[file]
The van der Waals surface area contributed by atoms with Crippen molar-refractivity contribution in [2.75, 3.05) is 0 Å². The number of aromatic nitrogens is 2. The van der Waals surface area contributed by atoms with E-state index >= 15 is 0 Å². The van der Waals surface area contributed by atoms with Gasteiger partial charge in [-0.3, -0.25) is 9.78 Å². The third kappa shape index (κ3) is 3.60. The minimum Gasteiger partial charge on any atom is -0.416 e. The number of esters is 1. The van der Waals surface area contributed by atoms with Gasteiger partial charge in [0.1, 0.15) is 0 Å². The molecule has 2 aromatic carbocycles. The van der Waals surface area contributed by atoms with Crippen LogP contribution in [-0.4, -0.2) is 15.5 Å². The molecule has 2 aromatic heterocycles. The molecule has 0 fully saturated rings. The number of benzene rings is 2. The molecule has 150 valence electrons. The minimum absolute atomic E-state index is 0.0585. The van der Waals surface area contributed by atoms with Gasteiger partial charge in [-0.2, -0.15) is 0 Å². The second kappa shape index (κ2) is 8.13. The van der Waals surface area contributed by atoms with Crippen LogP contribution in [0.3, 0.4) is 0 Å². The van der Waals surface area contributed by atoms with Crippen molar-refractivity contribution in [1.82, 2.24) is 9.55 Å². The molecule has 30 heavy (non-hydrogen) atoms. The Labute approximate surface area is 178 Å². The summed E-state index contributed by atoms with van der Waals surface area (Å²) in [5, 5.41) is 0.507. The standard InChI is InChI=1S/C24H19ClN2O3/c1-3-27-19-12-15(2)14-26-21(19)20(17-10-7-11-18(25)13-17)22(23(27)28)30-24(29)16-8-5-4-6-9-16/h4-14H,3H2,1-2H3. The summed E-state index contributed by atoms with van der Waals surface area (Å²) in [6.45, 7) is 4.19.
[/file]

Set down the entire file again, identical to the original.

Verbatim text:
The van der Waals surface area contributed by atoms with Crippen molar-refractivity contribution in [2.75, 3.05) is 0 Å². The number of aromatic nitrogens is 2. The van der Waals surface area contributed by atoms with E-state index >= 15 is 0 Å². The van der Waals surface area contributed by atoms with Gasteiger partial charge in [-0.3, -0.25) is 9.78 Å². The third kappa shape index (κ3) is 3.60. The minimum Gasteiger partial charge on any atom is -0.416 e. The number of esters is 1. The van der Waals surface area contributed by atoms with Gasteiger partial charge in [0.1, 0.15) is 0 Å². The molecule has 2 aromatic carbocycles. The van der Waals surface area contributed by atoms with Crippen LogP contribution in [-0.4, -0.2) is 15.5 Å². The molecule has 2 aromatic heterocycles. The molecule has 0 fully saturated rings. The number of benzene rings is 2. The molecule has 150 valence electrons. The minimum absolute atomic E-state index is 0.0585. The van der Waals surface area contributed by atoms with Gasteiger partial charge in [-0.2, -0.15) is 0 Å². The second kappa shape index (κ2) is 8.13. The van der Waals surface area contributed by atoms with Crippen LogP contribution in [0.3, 0.4) is 0 Å². The van der Waals surface area contributed by atoms with Crippen molar-refractivity contribution in [1.82, 2.24) is 9.55 Å². The molecule has 30 heavy (non-hydrogen) atoms. The Labute approximate surface area is 178 Å². The summed E-state index contributed by atoms with van der Waals surface area (Å²) in [5, 5.41) is 0.507. The standard InChI is InChI=1S/C24H19ClN2O3/c1-3-27-19-12-15(2)14-26-21(19)20(17-10-7-11-18(25)13-17)22(23(27)28)30-24(29)16-8-5-4-6-9-16/h4-14H,3H2,1-2H3. The summed E-state index contributed by atoms with van der Waals surface area (Å²) in [6.45, 7) is 4.19.